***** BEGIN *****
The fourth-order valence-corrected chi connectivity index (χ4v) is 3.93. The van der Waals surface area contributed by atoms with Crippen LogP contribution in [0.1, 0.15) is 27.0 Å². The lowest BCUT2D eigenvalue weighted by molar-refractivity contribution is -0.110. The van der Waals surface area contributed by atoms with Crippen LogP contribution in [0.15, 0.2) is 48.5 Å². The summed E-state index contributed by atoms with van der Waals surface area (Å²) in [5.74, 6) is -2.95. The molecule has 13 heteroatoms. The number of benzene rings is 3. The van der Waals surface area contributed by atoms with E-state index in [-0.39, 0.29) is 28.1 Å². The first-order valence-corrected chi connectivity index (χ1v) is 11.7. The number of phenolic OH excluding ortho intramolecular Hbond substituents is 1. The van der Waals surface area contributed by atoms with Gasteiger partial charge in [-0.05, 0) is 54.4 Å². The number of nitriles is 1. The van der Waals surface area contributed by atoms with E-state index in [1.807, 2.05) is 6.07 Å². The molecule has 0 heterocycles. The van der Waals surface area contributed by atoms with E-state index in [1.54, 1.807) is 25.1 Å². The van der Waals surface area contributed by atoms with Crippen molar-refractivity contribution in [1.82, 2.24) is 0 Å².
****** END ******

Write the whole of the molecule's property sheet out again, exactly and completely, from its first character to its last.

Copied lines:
The fourth-order valence-corrected chi connectivity index (χ4v) is 3.93. The van der Waals surface area contributed by atoms with Crippen LogP contribution in [0.1, 0.15) is 27.0 Å². The lowest BCUT2D eigenvalue weighted by molar-refractivity contribution is -0.110. The van der Waals surface area contributed by atoms with Crippen LogP contribution in [0.15, 0.2) is 48.5 Å². The summed E-state index contributed by atoms with van der Waals surface area (Å²) in [5.74, 6) is -2.95. The molecule has 13 heteroatoms. The number of benzene rings is 3. The van der Waals surface area contributed by atoms with E-state index in [-0.39, 0.29) is 28.1 Å². The first-order valence-corrected chi connectivity index (χ1v) is 11.7. The number of phenolic OH excluding ortho intramolecular Hbond substituents is 1. The van der Waals surface area contributed by atoms with Gasteiger partial charge in [-0.05, 0) is 54.4 Å². The number of nitriles is 1. The van der Waals surface area contributed by atoms with E-state index in [1.807, 2.05) is 6.07 Å². The molecule has 0 heterocycles. The van der Waals surface area contributed by atoms with E-state index in [1.54, 1.807) is 25.1 Å². The van der Waals surface area contributed by atoms with Crippen molar-refractivity contribution in [1.82, 2.24) is 0 Å².